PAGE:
Syriza expects its campaign to encounter mounting pressure on Greece as international creditors and the mainstream parties Pasok and New Democracy ramp up the rhetoric about the dangers facing the country if it doesn't stick to its commitments."We expect a climate of terror, that they won't give Greece more money, that banks will run out of money, that we'll be thrown out of the euro zone. It's going to be an effort to bring voters back to the mainstream parties. This is going to be the main challenge for Syriza in the next elections," the party official said.
The risk, however, of Greece running out of money amid protracted political uncertainty is real. Without further aid, Greece has enough money to make it through the end of July, according to a Greek government official.
Greece is due to receive a EUR5.2 billion aid tranche Thursday, which will mostly go towards a pending bond redemption. This payment is expected to be disbursed as planned, a European Union official said Tuesday. But the official said that further payments will depend on Greece's political developments.
Greece must also decide whether to repay a EUR450 million bond due May 15, which has been issued under foreign law and whose holders refused to participate in a recent debt restructuring. In the absence of a government, it's unclear who will make the call on whether to default on this bond. Greece's EUR200 billion debt restructuring doesn't foresee payments to holdouts.
The protracted political uncertainty will also complicate pending decisions on EUR11.5 billion in additional cutbacks the country must come up with by June to meet budget gaps in 2013 and 2014.
On Monday, officials from the EU and the International Monetary Fund warned that Greece must adhere strictly to the austerity program, signaling there was little room for a new government to renegotiate the bailout terms.
Amadeu Altafaj, the spokesman for EU Economics Commissioner Olli Rehn, said Greece's membership in the 17-member euro zone wasn't in question but that it does come with strings attached."This is the deal that is on the table," Altafaj said. "It is an unprecedented effort in terms of solidarity... Solidarity is a two-way street."
The United States is in the throes of the most serious recession in post-war history. Despite improving employment numbers, the official unemployment rate still exceeded 8% in March 2012. Amidst this malaise, the health care sector is one of the few areas of steady growth. It may seem natural to think that if the health care sector is one of the bright spots in the economy,public policies should aim to foster continued growth in health care employment. Indeed, hospitals and other health care organizations point to the size of their payrolls as evidence that they play an important role in economic recovery, a role that must not be endangered by reforms that seek to reduce spending on health care. Politicians on both sides of the aisle are quick to emphasize the “job-creating” or “job-killing” aspects of reforms. But this focus on health care jobs is misguided. The goal of improving health and economic well-being does not go hand in hand with rising employment in health care. It is tempting to think that rising health care employment is a boon, but if the same outcomes can be achieved with lower employment and fewer resources, that leaves extra money to devote to other important public and private priorities such as education, infrastructure, food, shelter, and retirement savings.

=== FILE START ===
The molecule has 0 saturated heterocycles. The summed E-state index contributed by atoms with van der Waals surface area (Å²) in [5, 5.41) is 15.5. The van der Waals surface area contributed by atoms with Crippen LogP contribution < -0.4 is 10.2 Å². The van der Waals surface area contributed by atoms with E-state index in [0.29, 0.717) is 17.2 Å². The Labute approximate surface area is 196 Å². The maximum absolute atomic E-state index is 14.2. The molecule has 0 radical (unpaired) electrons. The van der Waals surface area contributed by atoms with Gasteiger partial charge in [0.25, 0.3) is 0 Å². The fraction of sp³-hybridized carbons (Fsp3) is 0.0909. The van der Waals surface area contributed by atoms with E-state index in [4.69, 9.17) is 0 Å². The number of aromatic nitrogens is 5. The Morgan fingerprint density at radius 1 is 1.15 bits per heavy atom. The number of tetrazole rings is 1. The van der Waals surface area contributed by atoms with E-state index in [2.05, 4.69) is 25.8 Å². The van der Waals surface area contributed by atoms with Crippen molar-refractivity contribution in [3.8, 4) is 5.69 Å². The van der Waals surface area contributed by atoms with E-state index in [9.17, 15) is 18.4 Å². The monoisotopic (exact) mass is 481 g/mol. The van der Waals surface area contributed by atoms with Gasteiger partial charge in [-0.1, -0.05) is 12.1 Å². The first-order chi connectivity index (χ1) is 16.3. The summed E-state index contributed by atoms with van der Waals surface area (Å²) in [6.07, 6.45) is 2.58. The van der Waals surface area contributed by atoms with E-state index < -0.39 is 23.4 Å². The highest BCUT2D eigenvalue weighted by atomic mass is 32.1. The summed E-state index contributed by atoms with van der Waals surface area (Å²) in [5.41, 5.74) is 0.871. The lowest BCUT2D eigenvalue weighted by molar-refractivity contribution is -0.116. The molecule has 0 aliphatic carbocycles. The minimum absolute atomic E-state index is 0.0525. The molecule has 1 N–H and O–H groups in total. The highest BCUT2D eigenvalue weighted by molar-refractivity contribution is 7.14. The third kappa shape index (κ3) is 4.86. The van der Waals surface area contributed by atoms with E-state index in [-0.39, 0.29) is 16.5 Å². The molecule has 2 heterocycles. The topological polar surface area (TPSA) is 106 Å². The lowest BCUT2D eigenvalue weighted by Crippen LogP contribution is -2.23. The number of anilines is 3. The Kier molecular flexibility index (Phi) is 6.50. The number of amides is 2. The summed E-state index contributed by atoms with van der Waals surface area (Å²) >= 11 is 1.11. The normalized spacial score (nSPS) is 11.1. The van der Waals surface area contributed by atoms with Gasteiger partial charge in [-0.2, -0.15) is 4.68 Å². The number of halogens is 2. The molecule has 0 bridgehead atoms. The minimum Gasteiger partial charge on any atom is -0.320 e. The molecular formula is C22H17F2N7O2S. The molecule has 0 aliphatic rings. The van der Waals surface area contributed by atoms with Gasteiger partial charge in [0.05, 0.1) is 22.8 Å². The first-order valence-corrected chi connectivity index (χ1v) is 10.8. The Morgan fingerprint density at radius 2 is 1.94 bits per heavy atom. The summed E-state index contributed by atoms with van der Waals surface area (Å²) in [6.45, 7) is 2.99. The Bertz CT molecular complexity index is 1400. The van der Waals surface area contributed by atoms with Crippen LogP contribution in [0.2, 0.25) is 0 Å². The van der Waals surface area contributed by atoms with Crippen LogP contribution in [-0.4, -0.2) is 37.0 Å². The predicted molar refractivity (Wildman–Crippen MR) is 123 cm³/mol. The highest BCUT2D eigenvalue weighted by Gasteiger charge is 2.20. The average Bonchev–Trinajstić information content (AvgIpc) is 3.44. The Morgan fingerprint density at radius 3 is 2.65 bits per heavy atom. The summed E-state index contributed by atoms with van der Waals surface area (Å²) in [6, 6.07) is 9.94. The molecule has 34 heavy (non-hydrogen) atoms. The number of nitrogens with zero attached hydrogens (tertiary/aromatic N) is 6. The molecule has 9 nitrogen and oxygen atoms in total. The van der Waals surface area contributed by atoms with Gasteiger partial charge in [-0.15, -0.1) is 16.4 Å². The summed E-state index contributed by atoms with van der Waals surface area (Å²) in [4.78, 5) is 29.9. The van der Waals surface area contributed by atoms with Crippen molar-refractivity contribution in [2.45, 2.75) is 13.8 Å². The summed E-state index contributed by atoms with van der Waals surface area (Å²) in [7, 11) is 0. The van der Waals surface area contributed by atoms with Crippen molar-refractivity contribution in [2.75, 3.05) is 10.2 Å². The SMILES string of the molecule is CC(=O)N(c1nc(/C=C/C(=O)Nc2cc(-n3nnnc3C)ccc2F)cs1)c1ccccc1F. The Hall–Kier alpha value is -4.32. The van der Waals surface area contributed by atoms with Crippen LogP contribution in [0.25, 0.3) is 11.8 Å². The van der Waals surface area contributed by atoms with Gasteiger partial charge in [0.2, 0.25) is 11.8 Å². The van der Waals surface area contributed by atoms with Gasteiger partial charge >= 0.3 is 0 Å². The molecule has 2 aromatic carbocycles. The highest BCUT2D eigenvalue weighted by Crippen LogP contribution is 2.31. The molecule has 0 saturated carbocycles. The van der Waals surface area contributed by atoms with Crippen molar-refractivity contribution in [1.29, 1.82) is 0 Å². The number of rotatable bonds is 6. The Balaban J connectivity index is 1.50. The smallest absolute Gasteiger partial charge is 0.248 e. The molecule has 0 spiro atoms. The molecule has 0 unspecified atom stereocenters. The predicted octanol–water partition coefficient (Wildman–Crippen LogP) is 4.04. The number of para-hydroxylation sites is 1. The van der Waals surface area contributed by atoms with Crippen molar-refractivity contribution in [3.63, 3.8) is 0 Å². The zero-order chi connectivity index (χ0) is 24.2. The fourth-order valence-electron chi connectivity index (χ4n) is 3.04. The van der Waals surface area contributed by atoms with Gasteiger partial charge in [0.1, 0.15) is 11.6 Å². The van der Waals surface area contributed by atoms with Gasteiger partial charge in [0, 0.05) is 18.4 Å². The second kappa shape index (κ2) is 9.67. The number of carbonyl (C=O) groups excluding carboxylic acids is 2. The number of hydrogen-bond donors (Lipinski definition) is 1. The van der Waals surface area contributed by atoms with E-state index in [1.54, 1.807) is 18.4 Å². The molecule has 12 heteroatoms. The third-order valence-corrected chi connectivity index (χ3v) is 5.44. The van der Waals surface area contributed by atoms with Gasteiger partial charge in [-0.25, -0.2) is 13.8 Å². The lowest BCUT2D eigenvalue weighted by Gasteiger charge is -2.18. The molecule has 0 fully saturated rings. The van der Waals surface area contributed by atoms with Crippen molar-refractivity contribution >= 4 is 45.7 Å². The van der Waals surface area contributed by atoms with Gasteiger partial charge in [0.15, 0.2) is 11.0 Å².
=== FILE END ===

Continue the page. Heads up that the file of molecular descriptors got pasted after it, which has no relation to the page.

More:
Hurricane Isaac, which made landfall in Louisiana last night, has not only disrupted the Republican National Convention but also brought back painful memories of Hurricane Katrina, which devastated the Gulf Coast seven years ago this week.In August 2005, my wife and our small children and I evacuated to Houston just before the storm destroyed the New Orleans home we had moved into six weeks earlier. We took with us just a bag of toys and a suitcase. We applied for federal aid, but especially in the immediate aftermath, it was family, friends and friends-of-friends who came through for us.As a political scientist (I taught at Tulane at the time), I decided to study how communities respond to natural disasters. I’ve concluded that the density and strength of social networks are the most important variables—not wealth, education or culture—in determining their resilience in the face of catastrophe.Take, for example, the densely populated region around Kobe, Japan, where an earthquake struck on Jan. 17, 1995, setting off more than 200 fires and killing 6,400 people. In the neighborhood of Mano, local residents self-organized into a bucket brigade and doused the flames, while in nearby Mikura, residents stood by helplessly as the fires destroyed their homes and businesses. The residents of the two inner-city neighborhoods were of roughly the same age and social class. But residents of Mano had forged bonds of trust through civic and voluntary activities, including efforts to combat pollution, while Mikura’s communal experiences were far more limited.Similarly, after the Indian Ocean tsunami of 2004, rural coastal villages in the Indian state of Tamil Nadu followed very different arcs of recovery. From survivors in the temporary shelters around the city of Nagapattinam, I learned that the villages that had formed and maintained relationships with local government officials and foreign aid workers — in many cases, via women who spoke at least a little English—were able to secure disaster relief more quickly, and distribute it more efficiently, than equally poor villages that did not have outgoing and well-connected residents.